For example, if new technology is introduced into your company, how will it impact the Structure in terms of how activities are managed, the Strategy and how objectives will now be achieved, and the Systems that are already in place? These are the Hard S’s of the framework.

And do the Staff have the Skills required to use the new tech and does it suit their Style of working? It’s also essential that it’s in alignment with the company’s Shared Values. These are the Soft S’s, which are constantly evolving and harder to define. Change in these areas also often takes longer.

The Shared Values reflect the culture of the organisation. As an Architect, you need to understand the principles that determine your organisation’s behaviour. And it’s worth remembering that even if your company’s culture hasn’t been recognised and documented, it will have one.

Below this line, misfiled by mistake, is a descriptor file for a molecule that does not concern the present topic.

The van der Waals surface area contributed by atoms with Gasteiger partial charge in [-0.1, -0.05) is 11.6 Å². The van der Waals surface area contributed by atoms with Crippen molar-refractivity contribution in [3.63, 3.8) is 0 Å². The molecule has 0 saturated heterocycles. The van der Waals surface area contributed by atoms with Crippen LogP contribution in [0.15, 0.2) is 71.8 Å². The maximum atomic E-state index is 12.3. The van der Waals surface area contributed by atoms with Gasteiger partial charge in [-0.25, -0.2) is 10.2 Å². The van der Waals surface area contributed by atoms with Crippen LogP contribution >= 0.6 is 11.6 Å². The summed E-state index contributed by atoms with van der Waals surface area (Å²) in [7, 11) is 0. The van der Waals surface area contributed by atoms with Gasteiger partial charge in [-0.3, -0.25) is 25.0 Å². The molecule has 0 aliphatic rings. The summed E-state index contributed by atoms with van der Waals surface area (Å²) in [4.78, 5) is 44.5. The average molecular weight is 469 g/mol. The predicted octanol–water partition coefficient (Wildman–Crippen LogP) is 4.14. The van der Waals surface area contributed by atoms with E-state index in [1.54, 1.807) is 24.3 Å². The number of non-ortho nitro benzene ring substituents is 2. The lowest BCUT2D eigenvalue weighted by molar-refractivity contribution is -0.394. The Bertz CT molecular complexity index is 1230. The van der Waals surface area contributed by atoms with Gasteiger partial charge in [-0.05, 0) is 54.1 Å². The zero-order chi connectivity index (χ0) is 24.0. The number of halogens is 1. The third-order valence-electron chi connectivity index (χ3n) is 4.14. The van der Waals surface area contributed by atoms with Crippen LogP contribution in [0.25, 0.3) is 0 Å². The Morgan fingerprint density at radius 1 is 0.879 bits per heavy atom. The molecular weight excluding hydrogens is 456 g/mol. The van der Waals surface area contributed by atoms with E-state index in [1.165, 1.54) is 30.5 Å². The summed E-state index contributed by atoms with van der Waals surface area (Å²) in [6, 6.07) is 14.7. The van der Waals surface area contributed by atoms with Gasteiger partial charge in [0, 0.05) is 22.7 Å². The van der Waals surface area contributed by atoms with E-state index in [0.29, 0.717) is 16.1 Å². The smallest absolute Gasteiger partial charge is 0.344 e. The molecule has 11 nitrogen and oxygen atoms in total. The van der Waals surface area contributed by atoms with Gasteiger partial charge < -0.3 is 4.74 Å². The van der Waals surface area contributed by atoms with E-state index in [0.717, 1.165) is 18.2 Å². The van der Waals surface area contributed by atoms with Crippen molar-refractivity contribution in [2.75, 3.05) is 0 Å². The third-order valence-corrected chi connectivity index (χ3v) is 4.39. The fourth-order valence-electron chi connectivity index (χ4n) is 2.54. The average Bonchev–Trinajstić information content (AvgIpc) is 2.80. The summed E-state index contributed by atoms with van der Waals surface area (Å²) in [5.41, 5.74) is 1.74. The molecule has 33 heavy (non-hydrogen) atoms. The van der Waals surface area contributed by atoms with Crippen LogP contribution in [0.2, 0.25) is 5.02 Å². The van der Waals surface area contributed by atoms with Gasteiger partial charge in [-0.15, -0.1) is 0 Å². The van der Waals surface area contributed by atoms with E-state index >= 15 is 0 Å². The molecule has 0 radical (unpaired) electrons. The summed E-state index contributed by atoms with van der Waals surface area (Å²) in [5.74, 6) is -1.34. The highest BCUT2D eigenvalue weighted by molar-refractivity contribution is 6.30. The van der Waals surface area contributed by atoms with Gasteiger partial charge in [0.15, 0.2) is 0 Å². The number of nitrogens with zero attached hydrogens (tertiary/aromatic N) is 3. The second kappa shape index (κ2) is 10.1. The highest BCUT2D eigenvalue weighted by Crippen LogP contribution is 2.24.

Writing for Fast Company, Christine Fruechte, CEO of creative agency Colle McVoy, notes that in 2020, one in five Americans left a job due to poor company culture. This turnover cost an estimated $223 billion. And according to another study by recruiters Glassdoor, 77% of people would consider a company’s culture before applying for a job, while over half see it as more important than salary when it comes to job satisfaction. 

‘Culture is a differentiator,’ says Fruechte, and when it feeds into every aspect of your business, you ignore it at your peril. Equally, if organisational development is your people strategy for the future, ensuring you attract and keep the best people for your business is a foundation of its success.